Why KCR highlighted Manmohan Singh in contrast to Modi?

Is KCR’s Manmohan mantra, a double-edged charm offensive for BRS national tryst?


HYDERABAD: Why was Telangana Chief Minister K Chandrashekar Rao (KCR) so profuse in his praise for former Prime Minister Dr Manmohan Singh during his Sunday speech in the State Assembly on the Appropriation Bill? Well, those discerning the political dynamics in Telangana – especially the ones with a sniff of politics played by the BRS supremo – were not entirely surprised as they clearly see KCR’s smart dexterity that veers from its course with changing demands.

A quick look at history with specific focus on KCR’s political maneuvering reveals the Telangana strongman’s contrasting styles of politicking, purely for strategic reasons. To reach his larger goals, he enticed, aligned and sailed with different political entities at different phases – some of them at the most unanticipated times – riding perfectly on the political vagaries of the day. His choice of allies at one time and the decision to go it alone at another instance during the daunting phase of the separate Telangana statehood movement are a classic case in point. His means for course-correction, then and now, were not impulsive. Instead, they hinged on both political and administrative imperatives of the moment.

Throughout the agitation time, the boss of the BRS (the erstwhile TRS) steadfastly maintained that he would have no qualms in honeymooning with any political party in his quest for the separate statehood. And he uninhibitedly pursued this to the T (read Telangana) when he tried different methods of alliances for success at the hustings. If the Telangana cause formed the core of his fight until 2014, the larger interests and aspirations of the new, nascent state and its populace became the fulcrum for his deftness in post-bifurcation politics. A clever blend of aggression with calibration was witnessed during this time where cordiality in relations appeared to be the bottomline, be it with the Centre or the neighbouring states. Having attained both these objectives with a fair amount of success, KCR is now rearing to take the 'Delhi bullies' by their horns, harbouring dreams of filling a huge vacuum in opposition ranks and emerging as a viable alternative in national corridors of power.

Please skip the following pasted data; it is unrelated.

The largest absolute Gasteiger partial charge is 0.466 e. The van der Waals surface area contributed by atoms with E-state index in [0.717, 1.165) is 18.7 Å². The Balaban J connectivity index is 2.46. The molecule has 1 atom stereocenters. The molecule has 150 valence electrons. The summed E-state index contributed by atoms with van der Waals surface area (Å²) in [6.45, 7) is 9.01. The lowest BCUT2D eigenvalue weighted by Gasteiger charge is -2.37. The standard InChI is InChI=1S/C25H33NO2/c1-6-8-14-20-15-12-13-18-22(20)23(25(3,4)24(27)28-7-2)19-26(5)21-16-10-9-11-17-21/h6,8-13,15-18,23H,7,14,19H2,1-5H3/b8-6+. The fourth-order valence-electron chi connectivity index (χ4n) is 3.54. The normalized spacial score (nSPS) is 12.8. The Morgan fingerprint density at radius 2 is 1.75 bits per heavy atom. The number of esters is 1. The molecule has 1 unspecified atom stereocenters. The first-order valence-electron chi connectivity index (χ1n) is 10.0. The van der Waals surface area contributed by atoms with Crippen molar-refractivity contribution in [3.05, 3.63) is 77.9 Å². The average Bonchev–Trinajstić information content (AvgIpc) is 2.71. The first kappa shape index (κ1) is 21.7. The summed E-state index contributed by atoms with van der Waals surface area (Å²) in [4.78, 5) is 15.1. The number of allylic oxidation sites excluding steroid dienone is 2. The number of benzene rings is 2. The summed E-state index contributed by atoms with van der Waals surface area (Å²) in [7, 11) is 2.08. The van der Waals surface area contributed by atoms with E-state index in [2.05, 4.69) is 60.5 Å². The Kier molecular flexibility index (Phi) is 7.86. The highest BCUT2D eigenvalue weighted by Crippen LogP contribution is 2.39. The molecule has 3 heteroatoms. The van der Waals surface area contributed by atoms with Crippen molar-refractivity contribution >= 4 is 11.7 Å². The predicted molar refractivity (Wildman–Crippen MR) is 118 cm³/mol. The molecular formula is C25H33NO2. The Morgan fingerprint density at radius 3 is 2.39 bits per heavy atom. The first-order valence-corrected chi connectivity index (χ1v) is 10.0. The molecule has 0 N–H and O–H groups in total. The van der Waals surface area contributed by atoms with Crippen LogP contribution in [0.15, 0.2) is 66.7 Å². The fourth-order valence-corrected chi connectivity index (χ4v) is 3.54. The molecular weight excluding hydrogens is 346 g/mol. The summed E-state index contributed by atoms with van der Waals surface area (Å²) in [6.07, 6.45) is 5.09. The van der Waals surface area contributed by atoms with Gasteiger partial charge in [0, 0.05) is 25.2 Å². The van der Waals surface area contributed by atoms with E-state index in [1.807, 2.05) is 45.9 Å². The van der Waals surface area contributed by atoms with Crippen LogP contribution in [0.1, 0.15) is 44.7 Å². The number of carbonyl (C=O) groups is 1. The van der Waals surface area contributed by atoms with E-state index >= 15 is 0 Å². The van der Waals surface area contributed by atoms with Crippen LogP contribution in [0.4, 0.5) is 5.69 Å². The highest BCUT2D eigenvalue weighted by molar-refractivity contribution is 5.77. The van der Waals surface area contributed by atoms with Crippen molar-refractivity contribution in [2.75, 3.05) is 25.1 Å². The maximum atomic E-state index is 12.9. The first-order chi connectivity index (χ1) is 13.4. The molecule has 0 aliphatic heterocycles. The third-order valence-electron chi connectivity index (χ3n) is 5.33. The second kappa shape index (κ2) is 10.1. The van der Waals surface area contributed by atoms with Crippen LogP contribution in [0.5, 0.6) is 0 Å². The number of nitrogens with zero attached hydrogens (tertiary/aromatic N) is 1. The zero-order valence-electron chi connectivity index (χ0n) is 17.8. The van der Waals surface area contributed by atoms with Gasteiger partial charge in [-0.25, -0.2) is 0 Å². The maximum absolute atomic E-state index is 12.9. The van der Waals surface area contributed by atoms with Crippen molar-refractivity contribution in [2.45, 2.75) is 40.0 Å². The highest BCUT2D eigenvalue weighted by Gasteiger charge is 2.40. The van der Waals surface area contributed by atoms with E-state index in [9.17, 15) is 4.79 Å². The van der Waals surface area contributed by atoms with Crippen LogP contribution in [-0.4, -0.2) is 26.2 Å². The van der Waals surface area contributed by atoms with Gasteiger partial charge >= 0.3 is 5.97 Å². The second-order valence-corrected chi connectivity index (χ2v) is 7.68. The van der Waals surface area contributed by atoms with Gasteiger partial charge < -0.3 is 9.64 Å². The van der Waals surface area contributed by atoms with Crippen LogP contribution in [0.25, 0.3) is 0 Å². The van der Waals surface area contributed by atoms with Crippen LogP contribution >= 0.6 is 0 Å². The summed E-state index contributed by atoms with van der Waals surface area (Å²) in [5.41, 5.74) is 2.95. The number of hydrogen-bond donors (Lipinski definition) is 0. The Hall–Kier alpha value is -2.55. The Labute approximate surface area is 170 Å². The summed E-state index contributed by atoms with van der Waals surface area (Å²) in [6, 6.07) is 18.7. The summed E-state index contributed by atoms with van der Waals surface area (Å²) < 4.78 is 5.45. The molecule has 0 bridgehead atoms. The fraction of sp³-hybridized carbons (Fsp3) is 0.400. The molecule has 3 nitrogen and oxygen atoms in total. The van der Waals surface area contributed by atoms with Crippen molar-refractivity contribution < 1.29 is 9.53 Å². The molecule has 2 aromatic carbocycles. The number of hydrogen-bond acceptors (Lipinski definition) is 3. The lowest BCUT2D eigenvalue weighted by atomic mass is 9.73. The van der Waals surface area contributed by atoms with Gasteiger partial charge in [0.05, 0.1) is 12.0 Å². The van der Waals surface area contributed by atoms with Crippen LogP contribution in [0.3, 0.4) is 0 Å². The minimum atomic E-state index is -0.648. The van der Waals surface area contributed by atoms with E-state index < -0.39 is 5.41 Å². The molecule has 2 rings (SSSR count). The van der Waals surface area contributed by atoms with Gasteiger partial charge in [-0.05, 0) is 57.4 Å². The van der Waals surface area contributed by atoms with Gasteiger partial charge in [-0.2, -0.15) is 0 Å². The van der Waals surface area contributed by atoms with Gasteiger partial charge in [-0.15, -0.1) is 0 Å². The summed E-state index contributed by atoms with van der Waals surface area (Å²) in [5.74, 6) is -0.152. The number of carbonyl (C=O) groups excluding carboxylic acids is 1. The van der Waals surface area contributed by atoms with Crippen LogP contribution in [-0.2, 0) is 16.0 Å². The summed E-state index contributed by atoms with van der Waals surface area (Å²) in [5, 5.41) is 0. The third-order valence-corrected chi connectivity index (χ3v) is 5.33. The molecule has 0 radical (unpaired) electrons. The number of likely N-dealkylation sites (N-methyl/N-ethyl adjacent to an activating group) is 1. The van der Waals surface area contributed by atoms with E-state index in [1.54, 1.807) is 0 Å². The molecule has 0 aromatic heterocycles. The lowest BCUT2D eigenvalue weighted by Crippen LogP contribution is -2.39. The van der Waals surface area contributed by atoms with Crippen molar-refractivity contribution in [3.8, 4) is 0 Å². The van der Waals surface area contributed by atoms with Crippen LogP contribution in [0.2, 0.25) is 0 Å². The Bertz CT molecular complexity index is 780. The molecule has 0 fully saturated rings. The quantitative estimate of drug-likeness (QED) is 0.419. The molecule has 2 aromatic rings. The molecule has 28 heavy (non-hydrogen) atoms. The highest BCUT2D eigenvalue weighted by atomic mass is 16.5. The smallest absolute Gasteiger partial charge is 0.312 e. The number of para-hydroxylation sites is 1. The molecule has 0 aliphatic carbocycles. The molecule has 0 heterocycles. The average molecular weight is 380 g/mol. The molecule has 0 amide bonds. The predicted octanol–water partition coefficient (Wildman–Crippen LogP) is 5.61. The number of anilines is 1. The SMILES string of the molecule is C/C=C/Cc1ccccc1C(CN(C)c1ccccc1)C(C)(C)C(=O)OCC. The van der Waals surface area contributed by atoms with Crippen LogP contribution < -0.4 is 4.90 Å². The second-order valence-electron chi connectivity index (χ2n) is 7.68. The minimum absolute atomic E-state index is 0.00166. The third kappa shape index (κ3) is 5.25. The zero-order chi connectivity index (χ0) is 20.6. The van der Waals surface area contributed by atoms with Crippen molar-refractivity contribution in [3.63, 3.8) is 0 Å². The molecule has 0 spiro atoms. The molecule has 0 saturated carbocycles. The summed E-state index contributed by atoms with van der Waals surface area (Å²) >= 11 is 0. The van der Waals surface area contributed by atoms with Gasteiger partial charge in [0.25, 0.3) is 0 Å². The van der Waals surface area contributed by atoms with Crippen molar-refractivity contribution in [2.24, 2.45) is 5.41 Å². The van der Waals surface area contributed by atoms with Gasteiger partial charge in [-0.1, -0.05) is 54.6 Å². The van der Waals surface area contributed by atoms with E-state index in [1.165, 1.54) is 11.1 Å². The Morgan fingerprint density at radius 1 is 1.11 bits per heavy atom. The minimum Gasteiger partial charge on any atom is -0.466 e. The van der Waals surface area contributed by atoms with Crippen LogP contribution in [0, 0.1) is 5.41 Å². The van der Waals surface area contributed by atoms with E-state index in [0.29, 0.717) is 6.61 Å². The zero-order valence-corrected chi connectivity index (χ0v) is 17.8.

Though subtle in nature, a pattern of a deep-rooted design oozes from KCR’s sudden, unexpected praise in his Assembly speech for Dr Manmohan Singh and the UPA regime the latter led as the Prime Minister between 2004-14. In fact, his frequent references glorifying the ‘pious sikh’ would have made a few Congress heads hang in shame for not showing the gumption to do what KCR just did. In a nutshell, KCR infused the Manmohan charm offensive with finesse in his all-out Modi-bashing, to get ‘two birds with one barb’ all through his speech.

“Despite a far better show than Narendra Modi’s regime, Dr Manmohan Singh’s rule was maligned before it lost power. His successor (Modi) has proven to be the most inefficient in India’s history. He offered the country nothing, except chest-thumping even in defeat, a heap of lies and betrayals. Even after performing better, Manmohan Singh never craved for publicity like his successor.” This was one of KCR’s taunts during his Assembly speech while smartly putting Manmohan Singh on a higher pedestal of stature.

Listing out comparative statistics between both the UPA and NDA, he stated emphatically that key performance indicators on all fronts displayed a dismal show by the Narendra Modi government in its nine-year rule in comparison with the nine years of Dr Manmohan Singh-led UPA regime.

“Noted independent economist Puja Mehra, in her book ‘The Lost Decade 2008-2018’, came up with a like-to-like comparison of Manmohan Singh and Modi governments. Is there really one sector that witnessed growth under Narendra Modi? She has encapsulated exactly this. Under the congress-led UPA, the annual growth rate was 6.8 percent. The same under the NDA came down to 5.5 percent. Irony is, the Congress never shows the appetite to highlight this. These are not my claims but an analysis of budgets and audited figures of the CAG.